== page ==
Thursday, November 29, 2012

The answer is yes.

A while ago, my friend’s husband asked her, “Does Chelsea have problems with her kids or something, that she needs to go away so much?”

I think I’m still reeling from the comment, because for weeks I’ve been seeking rationalization, and self-justification, building a defense against what was probably just an off hand comment he hasn’t even thought of since. He's a nice guy, she's seen me through the last 10 years of my life...nothing was meant to offend, but it struck a chord that's vibrated slightly ever since.

So after all the turmoil of trying to honestly acknowledge my motherly motivations, relentlessly examining my deepest desires, and cross examine my weaknesses, analyzing whether I have indeed let my priorities get messed up,  the way his comment implied—the question remained:
Do I have problems with my kids?

The answer…at 4:02 this morning, as I wandered through the house turning off all the lights Aaron had switched on before I locked him in his room because it’s the third night this week and tonight I just can’t do it…. is yes. 
I do. I have problems.

And maybe those problems seemed a bit large this morning because it’s that lovely time of year when Family Support for Children with Disabilities (AKA the keepers of the government funds) requires parents to submit all these lovely reports detailing just how crappy their lives are---even though that’s exactly what we spend every day trying not to do, because we know if we spent even a moment dwelling on the negative it will sink us. 

But we have to justify the funds and so yesterday I got to sit for an hour and a half and delve into the darkness that I keep tucked away somewhere near my gut, 
a safe distance from my heart.

Two of my champions sat with me. Adele and Deanna. My go to's. The one's I text when Aaron says a good guttural "G" , or uses "No" unprompted. I try and share every little triumph with them because they deserve to know them all because they love and work so very hard for my child, right along with me.  My “in the trenches people”, who write the reports back to those perhaps once knew war, but have long since forgotten amidst their mere paperwork battles.

So with my Adele, my heaven sent speech path dutifully translating my "mommy suffering babblings" into professional lingo all neat and tidy and typed,  I let the ugliness ooze out, 
a mix of pain and relief, like finally popping a ripe zit.

“I don’t sleep.”

Parent requires support in logging and interpreting sleep data of child, and developing strategies to increase duration of nighttime slumber, possibly through medication.

The reality? He’s not gonna sleep. Probably ever.  Acceptance is sometimes a better path than programming.

“Oh, speaking of crap.I regularly scrub poo out of my carpet. “
Should be doing it right now in fact.

Parent requires assistance in helping child learn toileting routines, including wiping so that he will cease using socially unacceptable forms of relieving rectal debris.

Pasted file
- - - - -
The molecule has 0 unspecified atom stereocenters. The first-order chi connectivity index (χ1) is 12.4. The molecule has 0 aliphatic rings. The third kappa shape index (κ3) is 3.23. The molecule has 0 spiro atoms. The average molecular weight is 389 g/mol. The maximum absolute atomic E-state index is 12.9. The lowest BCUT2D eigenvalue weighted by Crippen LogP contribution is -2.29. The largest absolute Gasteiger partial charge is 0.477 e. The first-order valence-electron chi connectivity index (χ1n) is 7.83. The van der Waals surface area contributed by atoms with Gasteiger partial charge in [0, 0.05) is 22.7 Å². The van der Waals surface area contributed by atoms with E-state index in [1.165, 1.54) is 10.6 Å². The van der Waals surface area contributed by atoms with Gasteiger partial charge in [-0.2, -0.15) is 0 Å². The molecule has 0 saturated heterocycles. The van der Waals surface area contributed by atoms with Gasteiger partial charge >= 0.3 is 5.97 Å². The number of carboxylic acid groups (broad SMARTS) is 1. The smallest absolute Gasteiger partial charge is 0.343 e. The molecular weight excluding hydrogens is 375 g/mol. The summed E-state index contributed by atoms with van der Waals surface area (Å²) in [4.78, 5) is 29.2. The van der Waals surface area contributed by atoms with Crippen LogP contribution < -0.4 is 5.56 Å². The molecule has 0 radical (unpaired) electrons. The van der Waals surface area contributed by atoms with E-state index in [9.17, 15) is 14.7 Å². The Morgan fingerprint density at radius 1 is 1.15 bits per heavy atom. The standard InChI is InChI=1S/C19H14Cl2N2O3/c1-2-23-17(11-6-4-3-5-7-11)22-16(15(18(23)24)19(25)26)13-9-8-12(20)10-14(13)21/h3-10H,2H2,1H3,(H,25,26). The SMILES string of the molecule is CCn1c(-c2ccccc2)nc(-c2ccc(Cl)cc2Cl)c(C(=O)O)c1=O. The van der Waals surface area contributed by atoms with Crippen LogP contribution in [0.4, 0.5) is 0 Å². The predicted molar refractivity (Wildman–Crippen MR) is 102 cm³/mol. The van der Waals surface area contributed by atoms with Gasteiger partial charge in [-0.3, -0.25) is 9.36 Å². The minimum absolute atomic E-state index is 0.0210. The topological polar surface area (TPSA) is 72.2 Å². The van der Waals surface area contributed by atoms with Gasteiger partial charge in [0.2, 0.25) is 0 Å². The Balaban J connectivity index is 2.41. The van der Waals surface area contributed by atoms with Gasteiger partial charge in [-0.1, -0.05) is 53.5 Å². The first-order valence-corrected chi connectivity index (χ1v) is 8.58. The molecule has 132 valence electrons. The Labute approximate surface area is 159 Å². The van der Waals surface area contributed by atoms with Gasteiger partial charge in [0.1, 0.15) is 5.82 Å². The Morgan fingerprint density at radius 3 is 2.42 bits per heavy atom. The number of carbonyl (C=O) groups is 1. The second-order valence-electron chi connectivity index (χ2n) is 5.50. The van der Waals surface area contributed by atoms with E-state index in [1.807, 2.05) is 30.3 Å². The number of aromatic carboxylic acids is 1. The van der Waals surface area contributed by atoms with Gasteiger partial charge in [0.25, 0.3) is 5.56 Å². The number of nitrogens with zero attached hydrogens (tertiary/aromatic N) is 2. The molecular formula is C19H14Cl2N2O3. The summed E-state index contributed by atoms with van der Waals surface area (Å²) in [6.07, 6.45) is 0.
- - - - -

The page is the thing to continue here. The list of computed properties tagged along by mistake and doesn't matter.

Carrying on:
Show parental need. It’s the latest trend in the hoops we’re required to leap.

Now I feel guilty. I’m grateful I have help, I’m grateful there’s so much  assistance.
I met a mom once who raised her autistic blind son in Jamaica, where a doctor diagnosed him and that was it.

“I cried every day” she told me in her thick accent, “and when I move here and get help…I remembered what it was to have happiness.”

I get it.  I’m blessed.

But at 4 am, sometimes in my exhaustion,  the blessings I cling to in the daylight, seem to elude my sleepy grasp.

And I find myself angry, thinking about that silly comment, the one I’ve tried so hard to ignore, because I know it wasn't intended to hurt me.

But do I have problems with my kids? (the question hangs at the back of my mind under the Christmas shopping list)
The answer is yes.
You bet ya!
As this blog proclaims, this is the hardest thing I've ever done. I'm not a mother who's maternal instincts throbbed in her since girlhood, that settled into your domestic role content and utterly fulfilled ..I wish I was. Because I do know this challenge is exactly what I'm meant to do. 
Do I have problems, hard days and nights where I feel like an utter failure? Yuppers!
Do I not love them? No.
Do I not want everything in the world for them? Of course.
Could I use a break? Pretty sure most moms could.

My one friend talks a lot about exit strategies, that if we know how long something will last it’s easy to give ourselves to it, ie dad’ll be home at 6, we can do it. We just have to survive until 6!

She’s the one, that when I was lamenting (long before the comment) that I felt guilty that Ben and I did go away pretty regularly, said, “Of course you do! Other parents can look forward to that once the kids are gone, and you’re just doing it along the way, because that magical day of having no dependents might never come.”

Oh how I’ve clung to that.

So why then, has this other comment stuck with me? So much so, that tonight when Aaron came to tug at my hair for an hour, I felt this rebuttal well up inside my mind, until I had to start typing because sleep (however needed) was out of the picture.

Anger is a secondary emotion. I’m not angry I’m….hurt.
Hurt because my number one fear (probably one that subconsciously drives this very blog) is that people will think I’m a bad parent.

And when he said that, it felt like my fear was confirmed.

My naked child jumping on the trampoline when there’s snow on the ground
Bad mother.

The fact that I want to have my friend over but her sons peanut allergy terrifies me, because regularly in the middle of the night Aaron makes our house look like their was a massacre of peanut butter people, and though I wipe away the smeared peanutu hand prints, I’m scared the very air is contaminated.
Bad mother.

Child lunch consists of raw hotdogs and rice cakes.
Bad mother.

Child doesn’t sleep at night.


And somedays I am a bad mother.